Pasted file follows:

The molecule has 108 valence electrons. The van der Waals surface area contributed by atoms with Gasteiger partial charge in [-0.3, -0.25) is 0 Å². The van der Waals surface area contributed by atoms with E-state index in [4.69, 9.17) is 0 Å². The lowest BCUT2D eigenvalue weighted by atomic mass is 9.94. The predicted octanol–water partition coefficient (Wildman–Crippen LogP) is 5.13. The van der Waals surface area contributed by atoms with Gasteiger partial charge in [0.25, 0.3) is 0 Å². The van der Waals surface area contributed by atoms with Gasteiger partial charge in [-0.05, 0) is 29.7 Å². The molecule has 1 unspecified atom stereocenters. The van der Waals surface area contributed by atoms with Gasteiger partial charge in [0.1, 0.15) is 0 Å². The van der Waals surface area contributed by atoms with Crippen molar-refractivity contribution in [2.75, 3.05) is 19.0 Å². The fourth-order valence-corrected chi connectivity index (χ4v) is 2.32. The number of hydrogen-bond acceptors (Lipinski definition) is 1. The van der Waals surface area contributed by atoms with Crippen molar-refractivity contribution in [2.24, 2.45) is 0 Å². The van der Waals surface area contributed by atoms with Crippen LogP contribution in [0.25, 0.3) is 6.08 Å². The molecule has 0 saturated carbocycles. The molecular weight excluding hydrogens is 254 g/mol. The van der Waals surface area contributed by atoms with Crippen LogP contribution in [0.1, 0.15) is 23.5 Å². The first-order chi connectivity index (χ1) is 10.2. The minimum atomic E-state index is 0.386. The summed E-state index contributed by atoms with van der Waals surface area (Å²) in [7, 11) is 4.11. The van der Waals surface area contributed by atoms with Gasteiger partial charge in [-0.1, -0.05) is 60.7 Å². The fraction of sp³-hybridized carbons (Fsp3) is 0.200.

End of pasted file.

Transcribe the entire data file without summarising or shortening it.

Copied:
The molecule has 108 valence electrons. The van der Waals surface area contributed by atoms with Gasteiger partial charge in [-0.3, -0.25) is 0 Å². The van der Waals surface area contributed by atoms with E-state index in [4.69, 9.17) is 0 Å². The lowest BCUT2D eigenvalue weighted by atomic mass is 9.94. The predicted octanol–water partition coefficient (Wildman–Crippen LogP) is 5.13. The van der Waals surface area contributed by atoms with Gasteiger partial charge in [0.25, 0.3) is 0 Å². The van der Waals surface area contributed by atoms with Gasteiger partial charge in [-0.05, 0) is 29.7 Å². The molecule has 1 unspecified atom stereocenters. The van der Waals surface area contributed by atoms with Gasteiger partial charge in [0.1, 0.15) is 0 Å². The van der Waals surface area contributed by atoms with Crippen molar-refractivity contribution in [2.75, 3.05) is 19.0 Å². The fourth-order valence-corrected chi connectivity index (χ4v) is 2.32. The number of hydrogen-bond acceptors (Lipinski definition) is 1. The van der Waals surface area contributed by atoms with Crippen molar-refractivity contribution in [2.24, 2.45) is 0 Å². The van der Waals surface area contributed by atoms with Crippen LogP contribution in [0.25, 0.3) is 6.08 Å². The molecule has 0 saturated carbocycles. The molecular weight excluding hydrogens is 254 g/mol. The van der Waals surface area contributed by atoms with Crippen LogP contribution in [0.1, 0.15) is 23.5 Å². The first-order chi connectivity index (χ1) is 10.2. The minimum atomic E-state index is 0.386. The summed E-state index contributed by atoms with van der Waals surface area (Å²) in [7, 11) is 4.11. The van der Waals surface area contributed by atoms with Gasteiger partial charge in [-0.1, -0.05) is 60.7 Å². The fraction of sp³-hybridized carbons (Fsp3) is 0.200.